Yes, we are not there as we struggle daily with our choices after November 17, 2017. However, we are here, hustling each day to make sure that we each make ends meet and ensure that Zimbabwe is restored as the breadbasket of Africa. We yearn for things that our mouths can no longer sensualise. It is life. Will it come today, tomorrow, next year, or in 10 years? No one knows, but what we are certain of is that no one can stand in the way of a great idea whose time has come. We can never, ever, see things crumble worse than they have. We may not experience what we so desperately desire and need. But guess what? Our time will come.

Our dream is not dead. Zimbabwe, we shall overcome one day and realise what we so wish for. Yes, it will come to pass. A time will come when leaders will care so much about meeting the needs of their people. This will be a time when water will be plenty, the same for electricity or roads or whatever it is, we desire. Prices will be stable and everyone, except the morons of course, will drive safely and preserve lives. It is a dream merely deferred. Just like an expectant mother will one day forget the pains and pangs of pregnancy and celebrate the birth of her child.


Now, we are in a fallen and dysfunctional world. Things do go wrong just like children sometimes make us doubt our sanity. We go to war and fight for liberation that never becomes and we birth, socialise children who talk back at us or make certain choices that break our hearts. Zimbabwe is like that now. It is like a delinquent child who no one wants to talk about, mention, point or call out. Everyone is just seated there uncomfortable at what this child Zimbabwe is doing.

Maybe, it is not the child. It is those that are socialising the child. Leadership has become such a rare phenomenon. People are choosing to focus on them and them alone, forgetting that whatever each one of us is going through, either way, we are a part of the narrative. For Zimbabwe @39 to make sense, we each need to decide. Yes, the world is not necessarily transformed by what we choose to transform at a micro-level, but I do believe that this will greatly contribute to the macro-environment. We can never give what we do not have. Once our socialisation spaces — homes, schools and churches, will choose to hold hands and decide to support the development of a holistic approach to socialisation; this could help even our leaders who seem to be struggling with what to do with Zimbabwe.

Zimbabwe is stalling. For a 39-year-old, seriously, this cannot be our narrative. This retardation needs to end. You and me can hold hands to end it. We shall decide never to keep quiet in the face of injustice and normalise the abnormal. We always, always choose what is good for each one of us and the greater good too. With each encounter, we call out bad behaviour and practices. We shall call out retailers who abuse customers by overpricing; we shall stand against governments which choose to fleece us of our hard-earned cash because they think we are the new cash cow. It is terrible. That money, where it goes, only the powers-that-be know.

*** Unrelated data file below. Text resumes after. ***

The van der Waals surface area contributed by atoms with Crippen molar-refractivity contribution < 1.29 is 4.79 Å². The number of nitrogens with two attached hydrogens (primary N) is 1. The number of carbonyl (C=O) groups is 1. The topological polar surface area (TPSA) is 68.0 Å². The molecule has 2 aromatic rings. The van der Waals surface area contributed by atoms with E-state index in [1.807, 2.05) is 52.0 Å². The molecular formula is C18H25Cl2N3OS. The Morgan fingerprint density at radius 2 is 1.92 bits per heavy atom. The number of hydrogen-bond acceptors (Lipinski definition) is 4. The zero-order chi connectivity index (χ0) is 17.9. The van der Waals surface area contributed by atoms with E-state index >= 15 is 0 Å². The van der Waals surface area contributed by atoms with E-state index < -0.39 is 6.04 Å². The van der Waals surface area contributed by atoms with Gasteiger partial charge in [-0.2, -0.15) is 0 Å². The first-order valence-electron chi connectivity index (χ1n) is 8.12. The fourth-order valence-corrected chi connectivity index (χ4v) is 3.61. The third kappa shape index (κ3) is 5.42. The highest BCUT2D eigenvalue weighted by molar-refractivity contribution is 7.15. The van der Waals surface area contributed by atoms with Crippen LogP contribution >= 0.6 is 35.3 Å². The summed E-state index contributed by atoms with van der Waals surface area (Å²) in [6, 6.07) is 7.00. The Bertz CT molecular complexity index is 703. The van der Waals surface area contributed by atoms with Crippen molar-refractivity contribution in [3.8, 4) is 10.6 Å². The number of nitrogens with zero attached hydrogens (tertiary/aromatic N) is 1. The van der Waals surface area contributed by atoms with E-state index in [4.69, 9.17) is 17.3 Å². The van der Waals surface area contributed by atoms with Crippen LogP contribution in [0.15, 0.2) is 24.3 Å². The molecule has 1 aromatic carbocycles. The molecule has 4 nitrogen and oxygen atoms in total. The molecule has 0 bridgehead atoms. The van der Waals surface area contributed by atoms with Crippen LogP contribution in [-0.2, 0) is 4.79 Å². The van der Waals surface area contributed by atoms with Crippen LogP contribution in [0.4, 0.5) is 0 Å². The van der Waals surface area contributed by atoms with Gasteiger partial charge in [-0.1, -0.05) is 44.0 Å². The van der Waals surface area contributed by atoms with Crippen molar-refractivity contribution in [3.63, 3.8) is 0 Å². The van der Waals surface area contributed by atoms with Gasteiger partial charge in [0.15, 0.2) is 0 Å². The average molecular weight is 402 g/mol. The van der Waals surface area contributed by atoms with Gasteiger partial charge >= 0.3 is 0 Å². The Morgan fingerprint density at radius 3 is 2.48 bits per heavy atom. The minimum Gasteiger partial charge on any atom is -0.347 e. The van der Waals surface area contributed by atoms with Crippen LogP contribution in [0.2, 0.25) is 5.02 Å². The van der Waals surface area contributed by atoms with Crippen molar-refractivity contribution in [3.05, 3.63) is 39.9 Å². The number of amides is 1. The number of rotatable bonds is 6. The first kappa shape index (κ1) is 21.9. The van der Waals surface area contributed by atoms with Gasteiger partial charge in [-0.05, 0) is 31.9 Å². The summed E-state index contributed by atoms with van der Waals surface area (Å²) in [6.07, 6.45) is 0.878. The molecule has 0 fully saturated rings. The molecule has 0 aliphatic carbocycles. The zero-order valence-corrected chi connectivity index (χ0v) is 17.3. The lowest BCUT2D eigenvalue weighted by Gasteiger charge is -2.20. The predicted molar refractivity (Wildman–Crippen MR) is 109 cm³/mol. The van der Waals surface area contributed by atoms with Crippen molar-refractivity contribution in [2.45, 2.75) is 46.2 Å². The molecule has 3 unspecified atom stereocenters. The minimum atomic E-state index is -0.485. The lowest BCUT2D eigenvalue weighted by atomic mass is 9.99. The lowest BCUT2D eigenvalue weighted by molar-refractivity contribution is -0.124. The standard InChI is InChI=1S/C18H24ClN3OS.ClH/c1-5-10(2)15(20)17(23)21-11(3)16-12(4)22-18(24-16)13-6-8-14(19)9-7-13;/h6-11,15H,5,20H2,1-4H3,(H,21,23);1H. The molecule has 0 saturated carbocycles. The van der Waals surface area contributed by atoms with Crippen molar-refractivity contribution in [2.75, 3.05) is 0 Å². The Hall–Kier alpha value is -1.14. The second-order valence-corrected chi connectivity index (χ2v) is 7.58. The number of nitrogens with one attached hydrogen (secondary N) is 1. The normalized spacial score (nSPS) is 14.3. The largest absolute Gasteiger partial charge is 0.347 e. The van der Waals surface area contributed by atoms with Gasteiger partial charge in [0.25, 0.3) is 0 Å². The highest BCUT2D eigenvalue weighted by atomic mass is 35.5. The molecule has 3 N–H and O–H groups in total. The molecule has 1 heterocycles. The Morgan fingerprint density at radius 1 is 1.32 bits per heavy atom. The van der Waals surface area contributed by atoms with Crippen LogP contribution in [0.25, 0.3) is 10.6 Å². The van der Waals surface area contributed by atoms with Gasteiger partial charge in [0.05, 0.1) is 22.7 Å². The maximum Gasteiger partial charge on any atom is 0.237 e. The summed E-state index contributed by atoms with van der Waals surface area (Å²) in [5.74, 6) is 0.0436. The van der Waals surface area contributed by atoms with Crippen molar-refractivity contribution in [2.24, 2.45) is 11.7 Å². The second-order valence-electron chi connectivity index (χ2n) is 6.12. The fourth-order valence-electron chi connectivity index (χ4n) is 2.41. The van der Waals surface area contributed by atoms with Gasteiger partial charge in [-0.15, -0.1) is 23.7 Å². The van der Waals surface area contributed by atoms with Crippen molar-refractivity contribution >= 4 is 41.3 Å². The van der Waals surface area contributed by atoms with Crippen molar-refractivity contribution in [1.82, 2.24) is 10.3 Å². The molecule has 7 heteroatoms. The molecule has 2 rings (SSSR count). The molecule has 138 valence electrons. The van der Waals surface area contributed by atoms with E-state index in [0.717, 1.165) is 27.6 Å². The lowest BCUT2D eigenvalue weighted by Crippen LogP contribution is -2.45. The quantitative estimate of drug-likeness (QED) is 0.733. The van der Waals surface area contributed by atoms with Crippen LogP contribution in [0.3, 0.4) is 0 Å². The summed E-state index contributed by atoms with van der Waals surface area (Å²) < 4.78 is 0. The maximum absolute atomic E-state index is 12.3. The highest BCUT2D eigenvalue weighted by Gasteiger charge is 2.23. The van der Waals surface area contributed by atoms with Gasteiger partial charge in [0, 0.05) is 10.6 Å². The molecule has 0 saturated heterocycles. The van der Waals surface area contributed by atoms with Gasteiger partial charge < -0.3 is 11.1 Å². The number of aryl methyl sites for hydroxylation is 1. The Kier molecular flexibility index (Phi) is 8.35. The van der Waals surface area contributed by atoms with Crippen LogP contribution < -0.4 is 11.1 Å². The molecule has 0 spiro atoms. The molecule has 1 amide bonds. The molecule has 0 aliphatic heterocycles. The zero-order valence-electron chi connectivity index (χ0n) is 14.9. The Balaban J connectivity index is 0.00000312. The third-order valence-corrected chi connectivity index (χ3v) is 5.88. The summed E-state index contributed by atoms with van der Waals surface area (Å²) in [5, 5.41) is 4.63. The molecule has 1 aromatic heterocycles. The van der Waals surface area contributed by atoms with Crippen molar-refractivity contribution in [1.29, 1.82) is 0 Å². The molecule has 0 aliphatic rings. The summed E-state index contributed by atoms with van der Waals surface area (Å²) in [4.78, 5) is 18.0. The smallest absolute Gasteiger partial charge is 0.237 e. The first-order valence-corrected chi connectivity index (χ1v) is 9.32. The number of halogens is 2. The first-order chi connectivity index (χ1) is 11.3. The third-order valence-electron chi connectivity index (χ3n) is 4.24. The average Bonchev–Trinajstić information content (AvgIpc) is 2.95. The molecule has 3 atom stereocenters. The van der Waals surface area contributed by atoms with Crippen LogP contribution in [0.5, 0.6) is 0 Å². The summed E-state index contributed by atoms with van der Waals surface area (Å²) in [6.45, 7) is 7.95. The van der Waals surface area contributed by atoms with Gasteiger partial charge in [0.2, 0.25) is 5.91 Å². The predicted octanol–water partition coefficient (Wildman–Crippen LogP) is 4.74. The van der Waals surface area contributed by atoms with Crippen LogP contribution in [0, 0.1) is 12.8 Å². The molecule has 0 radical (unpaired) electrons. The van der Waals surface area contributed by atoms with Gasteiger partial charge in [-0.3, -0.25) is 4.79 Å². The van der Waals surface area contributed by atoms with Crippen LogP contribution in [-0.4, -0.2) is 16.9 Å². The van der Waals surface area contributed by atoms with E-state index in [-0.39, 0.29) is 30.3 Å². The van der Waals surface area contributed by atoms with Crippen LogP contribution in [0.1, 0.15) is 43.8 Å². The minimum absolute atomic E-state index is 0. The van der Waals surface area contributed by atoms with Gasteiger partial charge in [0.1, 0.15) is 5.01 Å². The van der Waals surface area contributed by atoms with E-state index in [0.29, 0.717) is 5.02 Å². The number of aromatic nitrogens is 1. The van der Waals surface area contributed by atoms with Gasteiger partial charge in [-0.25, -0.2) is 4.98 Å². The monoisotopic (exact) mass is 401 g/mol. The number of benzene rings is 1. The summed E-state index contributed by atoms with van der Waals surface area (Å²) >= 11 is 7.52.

Now is the time that we start planning for life that ought to begin @40. What are our national values and goals? No one is coming to save Zimbabwe. Zimbabwe is that child we each need to bring an item so that it is healed from its past trauma and begins to reintegrate in society. When I look at my children and they have erred, and I have had to discipline them.

It hurts both ways, but a mother must do what a mother must do. Zimbabwe needs us to become better for Zimbabwe. She is a beautiful country endowed with so much beauty. We have enough of what we need and should not be wallowing in poverty. In our small little corners, let us decide what makes sense for us so we make a difference and make this country what it ought to be.

Starting with the leaders at all levels. It is possible to celebrate a healthier and more progressive society next year. It is possible. Let’s do this!

 Grace Ruvimbo Chirenje is a feminist activist with vast experience in feminist leadership and youth empowerment. She writes in her personal capacity. Follow her on Twitter: @graceruvimbo, Facebook: Grace Chirenje and Instagram: @graceruvimbo